El Paso Scrambles To House Illegal Aliens In Freezing Weather
Officials in El Paso, Texas, have been scrambling to find space to house illegal aliens, including young children, to take them off of the streets as temperatures have dipped below freezing, according to news reports.
Several nongovernmental agencies — including the Red Cross, the local Catholic diocese and the HOPE Border Institute — have been working to set up emergency shelter operations and have begun communicating with local hotels in an effort to find housing for the illegal aliens. According to Axios, some hospitality sites have started preparing holiday meals and religious services.
“Everybody’s working as quickly as possible to make sure that those facilities are available,” Rep. Veronica Escobar (D-TX) told Axios.
As the number of illegal aliens crossing the border has increased dramatically, border towns are struggling to deal with the new arrivals. Hundreds of illegal aliens have been forced to sleep on the streets of El Paso, as the city’s shelters and churches have been filled to capacity.
El Paso Mayor Oscar Leeser (D) declared a state of emergency last week in response to the influx of illegal aliens, requesting additional resources and support from the state government.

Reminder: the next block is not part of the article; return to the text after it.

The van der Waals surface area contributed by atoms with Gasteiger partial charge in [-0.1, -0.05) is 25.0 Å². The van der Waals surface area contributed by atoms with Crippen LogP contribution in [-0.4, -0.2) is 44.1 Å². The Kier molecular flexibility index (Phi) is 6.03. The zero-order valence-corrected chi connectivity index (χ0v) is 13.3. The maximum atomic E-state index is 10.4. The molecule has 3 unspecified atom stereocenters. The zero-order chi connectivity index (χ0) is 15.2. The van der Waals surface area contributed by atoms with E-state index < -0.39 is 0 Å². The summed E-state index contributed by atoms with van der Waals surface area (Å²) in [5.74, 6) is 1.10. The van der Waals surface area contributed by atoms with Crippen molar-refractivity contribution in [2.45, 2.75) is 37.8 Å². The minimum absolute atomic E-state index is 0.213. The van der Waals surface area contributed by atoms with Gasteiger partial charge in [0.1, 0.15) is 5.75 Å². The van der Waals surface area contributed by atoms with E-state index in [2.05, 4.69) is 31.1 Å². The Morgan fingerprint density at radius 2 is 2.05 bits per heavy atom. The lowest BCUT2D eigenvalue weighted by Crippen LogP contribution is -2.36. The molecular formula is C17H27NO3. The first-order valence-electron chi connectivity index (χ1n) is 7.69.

Data from the Department of Homeland Security shows that El Paso — which is located along the U.S.-Mexico border — has encountered an average of 1,500 border crossings per day. According to city data, in the past seven days there were 12,800 Border Patrol encounters.
City leaders have expressed concerns about a large number of migrants currently waiting in Mexico to rush the border as soon as Title 42 — a Trump-era public health policy allowing for the quick deportation of illegal aliens — is lifted. While the policy was set to end on December 21 thanks to a ruling from a D.C.-based judge, Supreme Court Chief Justice John Roberts temporarily halted that order.
Ruben Garcia, director of the volunteer organization Annunciation House, reported that his organization does not have the necessary capacity in their shelters.
“No, and we haven’t for a while,” Garcia told ABC News. “We’ve been receiving on a daily basis the [maximum] capacity that is available at our hospitality sites.”
Garcia went on to say that means “significant numbers of refugees [are] spending the night out on the street.”